Stormont to gain veto powers over new EU goods laws
The Northern Ireland Assembly will have veto powers over new EU goods laws as part of the new Windsor Framework agreed between the UK government and the European Commission.
The framework, agreed by UK prime minister Rishi Sunak and European Commission president Ursula von der Leyen yesterday, is intended to replace the Northern Ireland Protocol which unionists claimed had created a border in the Irish Sea.
The new arrangement “delivers free-flowing trade in goods between Great Britain and Northern Ireland by removing any sense of the border in the Irish Sea for goods staying within the UK”, the UK government said.
It also replaces “swathes of EU law” with UK laws, removing European Court of Justice (ECJ) interpretation and oversight in areas like VAT, medicines and food safety, while retaining it in others.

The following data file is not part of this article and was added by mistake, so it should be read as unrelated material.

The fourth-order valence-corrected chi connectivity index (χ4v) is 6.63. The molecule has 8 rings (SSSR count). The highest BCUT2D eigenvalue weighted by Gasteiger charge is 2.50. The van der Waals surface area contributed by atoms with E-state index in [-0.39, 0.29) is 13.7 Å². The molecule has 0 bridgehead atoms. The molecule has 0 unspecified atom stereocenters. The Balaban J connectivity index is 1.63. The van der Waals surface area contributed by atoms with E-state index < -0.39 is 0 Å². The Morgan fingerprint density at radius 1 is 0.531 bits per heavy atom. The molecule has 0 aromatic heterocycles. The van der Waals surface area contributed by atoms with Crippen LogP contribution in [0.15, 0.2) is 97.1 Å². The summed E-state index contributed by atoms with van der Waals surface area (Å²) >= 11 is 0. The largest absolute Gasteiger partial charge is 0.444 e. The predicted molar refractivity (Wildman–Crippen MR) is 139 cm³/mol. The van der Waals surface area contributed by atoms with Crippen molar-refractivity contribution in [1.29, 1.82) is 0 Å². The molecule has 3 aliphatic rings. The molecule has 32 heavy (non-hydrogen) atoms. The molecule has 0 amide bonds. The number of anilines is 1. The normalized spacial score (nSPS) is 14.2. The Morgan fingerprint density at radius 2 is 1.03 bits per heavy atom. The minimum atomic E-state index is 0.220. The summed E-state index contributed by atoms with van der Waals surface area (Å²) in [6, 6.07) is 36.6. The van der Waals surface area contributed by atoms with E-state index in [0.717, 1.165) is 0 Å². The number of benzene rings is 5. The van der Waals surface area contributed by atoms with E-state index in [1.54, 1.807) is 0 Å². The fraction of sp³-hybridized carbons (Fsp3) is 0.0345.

A new mechanism dubbed the “Stormont brake” allows the Assembly to oppose new EU goods rules on the same basis as the existing petition of concern mechanism, i.e. with the support of 30 MLAs from at least two parties.
Mr Sunak said: “Today’s agreement is written in the language of laws and treaties. But really, it’s about much more than that. It’s about stability in Northern Ireland. It’s about real people and real businesses. It’s about showing that our Union, that has lasted for centuries, can and will endure.”
The implementation of the agreement will be phased in, with some of the new arrangements for goods, agrifood, pets and plant movements introduced later this year and the remainder in 2024. In the meantime, the current temporary standstill arrangements will continue to apply.
Following the agreement, the UK government will no longer proceed with the Northern Ireland Protocol Bill and the EU will withdraw all of the legal actions it has launched against the UK.